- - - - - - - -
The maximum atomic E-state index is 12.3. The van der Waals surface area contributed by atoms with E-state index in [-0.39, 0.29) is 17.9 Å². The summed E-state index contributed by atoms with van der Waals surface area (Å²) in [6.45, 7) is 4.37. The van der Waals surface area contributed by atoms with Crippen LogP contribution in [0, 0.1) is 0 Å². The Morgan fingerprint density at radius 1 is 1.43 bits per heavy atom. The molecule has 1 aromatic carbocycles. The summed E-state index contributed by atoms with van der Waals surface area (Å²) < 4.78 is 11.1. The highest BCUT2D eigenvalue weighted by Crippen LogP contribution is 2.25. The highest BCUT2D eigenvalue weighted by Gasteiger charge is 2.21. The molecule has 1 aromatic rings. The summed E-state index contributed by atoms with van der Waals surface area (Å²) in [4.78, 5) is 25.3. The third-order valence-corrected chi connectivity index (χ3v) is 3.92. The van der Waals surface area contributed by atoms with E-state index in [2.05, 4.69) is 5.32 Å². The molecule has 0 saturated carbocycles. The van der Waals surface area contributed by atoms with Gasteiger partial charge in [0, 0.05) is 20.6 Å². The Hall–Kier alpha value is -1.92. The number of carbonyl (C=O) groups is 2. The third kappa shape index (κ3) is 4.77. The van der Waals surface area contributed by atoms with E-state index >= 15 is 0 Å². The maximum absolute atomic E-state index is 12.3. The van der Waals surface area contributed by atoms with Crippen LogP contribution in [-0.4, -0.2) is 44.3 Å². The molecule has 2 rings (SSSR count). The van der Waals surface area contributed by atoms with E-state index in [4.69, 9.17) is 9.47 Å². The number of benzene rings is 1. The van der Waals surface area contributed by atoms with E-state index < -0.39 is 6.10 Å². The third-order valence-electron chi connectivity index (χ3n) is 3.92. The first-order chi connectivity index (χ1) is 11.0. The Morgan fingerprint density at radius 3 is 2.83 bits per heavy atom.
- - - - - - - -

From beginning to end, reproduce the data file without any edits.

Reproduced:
The maximum atomic E-state index is 12.3. The van der Waals surface area contributed by atoms with E-state index in [-0.39, 0.29) is 17.9 Å². The summed E-state index contributed by atoms with van der Waals surface area (Å²) in [6.45, 7) is 4.37. The van der Waals surface area contributed by atoms with Crippen LogP contribution in [0, 0.1) is 0 Å². The Morgan fingerprint density at radius 1 is 1.43 bits per heavy atom. The molecule has 1 aromatic carbocycles. The summed E-state index contributed by atoms with van der Waals surface area (Å²) < 4.78 is 11.1. The highest BCUT2D eigenvalue weighted by Crippen LogP contribution is 2.25. The highest BCUT2D eigenvalue weighted by Gasteiger charge is 2.21. The molecule has 1 aromatic rings. The summed E-state index contributed by atoms with van der Waals surface area (Å²) in [4.78, 5) is 25.3. The third-order valence-corrected chi connectivity index (χ3v) is 3.92. The van der Waals surface area contributed by atoms with E-state index in [2.05, 4.69) is 5.32 Å². The molecule has 0 saturated carbocycles. The van der Waals surface area contributed by atoms with Gasteiger partial charge in [0, 0.05) is 20.6 Å². The Hall–Kier alpha value is -1.92. The number of carbonyl (C=O) groups is 2. The third kappa shape index (κ3) is 4.77. The van der Waals surface area contributed by atoms with E-state index >= 15 is 0 Å². The maximum absolute atomic E-state index is 12.3. The van der Waals surface area contributed by atoms with Crippen LogP contribution in [-0.4, -0.2) is 44.3 Å². The molecule has 2 rings (SSSR count). The van der Waals surface area contributed by atoms with E-state index in [4.69, 9.17) is 9.47 Å². The number of benzene rings is 1. The van der Waals surface area contributed by atoms with E-state index < -0.39 is 6.10 Å². The third-order valence-electron chi connectivity index (χ3n) is 3.92. The first-order chi connectivity index (χ1) is 11.0. The Morgan fingerprint density at radius 3 is 2.83 bits per heavy atom.